HC Deb 26 March 1953 vol 513 cc888-90
Mr. Nugent

I beg to move, in page 3, line 34, at the beginning, to insert, "So much of."

This Amendment deals with a new point. It is not entirely a drafting point, so perhaps I may say a few words in explanation of it. There was a good deal of discussion of Clause 4 in the Committee, and I undertook to see what we could do to clarify the meaning of the words "working capital," in page 3, line 37. I am moving this Amendment and a further Amendment, to line 36, in order to make the clarification which I undertook. The Clause will then read: So much of any sums to be advanced to the White Fish Authority under subsection (1) of section seventeen of the Sea Fish Industry Act, 1951, as is required for the undertaking of operations involving the outlay of working capital, etc. The intention of putting the words in is to clarify the Clause. It shows that working capital is, in this context, something distinct from the general fund, which is brought into being by Clause 3, and which enables the Minister to issue finance to the Authority for the making of loans for boat building and other long-term projects, in contradistinction to the relatively small amounts, of the order of a few hundred thousand pounds, required for working capital.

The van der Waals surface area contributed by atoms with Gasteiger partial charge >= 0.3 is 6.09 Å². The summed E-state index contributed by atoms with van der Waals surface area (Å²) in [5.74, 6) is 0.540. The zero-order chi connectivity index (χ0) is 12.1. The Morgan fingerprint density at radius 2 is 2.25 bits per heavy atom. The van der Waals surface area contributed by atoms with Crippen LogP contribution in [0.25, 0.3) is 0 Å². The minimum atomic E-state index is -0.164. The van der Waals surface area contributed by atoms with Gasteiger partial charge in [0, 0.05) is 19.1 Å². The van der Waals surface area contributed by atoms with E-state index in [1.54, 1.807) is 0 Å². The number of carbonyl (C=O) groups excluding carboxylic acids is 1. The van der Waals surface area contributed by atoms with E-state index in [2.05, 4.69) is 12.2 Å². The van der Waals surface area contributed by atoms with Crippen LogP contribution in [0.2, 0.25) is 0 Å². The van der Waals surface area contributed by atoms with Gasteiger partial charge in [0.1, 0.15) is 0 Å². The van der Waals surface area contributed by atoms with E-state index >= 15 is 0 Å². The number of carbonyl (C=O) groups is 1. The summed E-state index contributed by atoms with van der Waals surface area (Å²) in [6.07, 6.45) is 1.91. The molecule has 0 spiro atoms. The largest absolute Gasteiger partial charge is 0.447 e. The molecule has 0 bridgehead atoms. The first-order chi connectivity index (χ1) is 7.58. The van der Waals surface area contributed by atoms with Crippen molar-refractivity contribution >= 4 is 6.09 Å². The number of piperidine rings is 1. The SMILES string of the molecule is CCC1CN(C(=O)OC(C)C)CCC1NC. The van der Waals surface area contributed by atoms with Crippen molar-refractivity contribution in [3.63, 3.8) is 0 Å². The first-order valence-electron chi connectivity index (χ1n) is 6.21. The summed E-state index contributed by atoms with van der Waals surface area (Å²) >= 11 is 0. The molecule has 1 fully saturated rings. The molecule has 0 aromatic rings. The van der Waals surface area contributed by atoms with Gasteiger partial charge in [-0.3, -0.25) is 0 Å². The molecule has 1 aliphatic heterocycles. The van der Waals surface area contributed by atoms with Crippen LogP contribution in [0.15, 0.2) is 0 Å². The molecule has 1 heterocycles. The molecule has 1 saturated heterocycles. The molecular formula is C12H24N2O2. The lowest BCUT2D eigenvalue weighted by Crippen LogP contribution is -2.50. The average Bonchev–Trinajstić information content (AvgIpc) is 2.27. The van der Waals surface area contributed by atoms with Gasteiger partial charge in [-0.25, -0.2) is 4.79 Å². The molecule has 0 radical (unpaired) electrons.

To finance the current operations of the White Fish Authority for such purposes as purchasing fish, putting it into cold storage and sending it out, relatively small amounts of money will be wanted, and the money will be going in and out of the fund at fairly short intervals. I hope that the words proposed meet the point that was made during the Committee stage.